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Russian Inflation Holds at Post-Soviet Despite Ruble Drop

Russian inflation held at a post-Soviet low last month even as the ruble’s plunge threatens to fuel price growth, adding to the central bank’s concerns about the higher cost of living in the second half of the year.

Consumer prices advanced 3.6 percent in May from a year earlier, the Federal Statistics Service in Moscow said in an e-mailed statement today. Prices rose 0.5 percent from a month earlier. That matched the median estimates of economists in two Bloomberg News surveys.

The world’s largest energy exporter drove inflation to record lows by pushing back annual increases in utility tariffs to mid-year before President Vladimir Putin’s election to the Kremlin in March. The central bank is warning that inflation risks remain in the second half.

“The weaker ruble is another uncertainty, but given what we saw in autumn, a 10 to 15 percent depreciation is not big enough to push inflation much higher,” Vladimir Kolychev, chief economist at Societe Generale SA’s OAO Rosbank unit in Moscow, said by telephone before the release. The central bank’s stance now is “restrictive enough” to cool the economy in the past two quarters, he said.

Bank Rossii will probably wait until the third quarter to assess the July increase in regulated prices and this year’s harvest before acting on rates, he said.

The ruble strengthened 0.7 percent against the dollar to 33.2325 as of 11:10 a.m. in Moscow, its second day of gains. The ruble-denominated Micex Index of 30 stocks also rose for a second day, adding 0.8 percent to 1,316.85.

Ruble Drop

The ruble fell 12 percent against the dollar last month, the sharpest drop since January 2009 and the most among 25 emerging-market currencies tracked by Bloomberg. It lost 9 percent against the central bank’s target basket of dollars and euros.

Prime Minister Dmitry Medvedev told central bank Chairman Sergey Ignatiev at a June 2 meeting to step up sales of foreign currency to bolster the ruble if needed. The situation is “under control” and any further weakening of the currency would be slowed by greater interventions, Ignatiev was cited as saying.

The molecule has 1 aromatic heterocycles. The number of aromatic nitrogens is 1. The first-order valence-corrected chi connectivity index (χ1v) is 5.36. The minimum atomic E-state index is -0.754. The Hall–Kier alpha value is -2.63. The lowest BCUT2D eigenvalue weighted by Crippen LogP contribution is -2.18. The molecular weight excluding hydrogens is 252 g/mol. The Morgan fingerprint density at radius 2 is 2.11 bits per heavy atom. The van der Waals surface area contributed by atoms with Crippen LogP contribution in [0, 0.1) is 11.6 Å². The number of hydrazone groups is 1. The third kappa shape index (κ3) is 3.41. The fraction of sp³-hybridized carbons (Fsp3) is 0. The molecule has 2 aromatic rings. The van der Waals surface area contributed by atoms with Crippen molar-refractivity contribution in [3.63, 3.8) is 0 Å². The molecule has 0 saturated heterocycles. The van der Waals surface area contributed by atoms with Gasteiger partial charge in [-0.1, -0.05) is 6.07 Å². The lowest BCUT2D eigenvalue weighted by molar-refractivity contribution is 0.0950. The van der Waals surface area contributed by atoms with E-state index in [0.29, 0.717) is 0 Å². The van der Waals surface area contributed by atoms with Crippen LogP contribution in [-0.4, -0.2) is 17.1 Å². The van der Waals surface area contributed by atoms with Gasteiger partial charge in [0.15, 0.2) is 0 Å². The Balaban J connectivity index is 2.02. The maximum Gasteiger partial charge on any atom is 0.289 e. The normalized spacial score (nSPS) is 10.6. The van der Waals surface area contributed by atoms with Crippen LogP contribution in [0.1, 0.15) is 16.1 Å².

Bank Rossii said after its rates meeting May 10 that policy makers expected to meet their target of containing price growth within the target range of 5 percent to 6 percent. Increases to regulated tariff prices as well as the end of seasonal effects from cheaper food prices may drive up inflation in the second half, according to the statement.

Core Inflation

Core inflation, which excludes volatile costs such as energy, slowed to 0.2 percent in May from a month earlier, less than the 0.4 percent median forecast of 10 economists in a Bloomberg survey.

The ruble’s depreciation last month may start feeding into the inflation rate because imported goods including food have a significant weighting in the consumer price index, Vladimir Tikhomirov, chief economist at Otkritie Financial Corp. in Moscow, said by telephone June 1.

“If the ruble remains at current levels, it will start to have an effect on imports and prices in one to two months,” he said. “If the ruble is able to appreciate a bit, then the effect from the sharp weakening of the ruble might turn out to be not so significant.”

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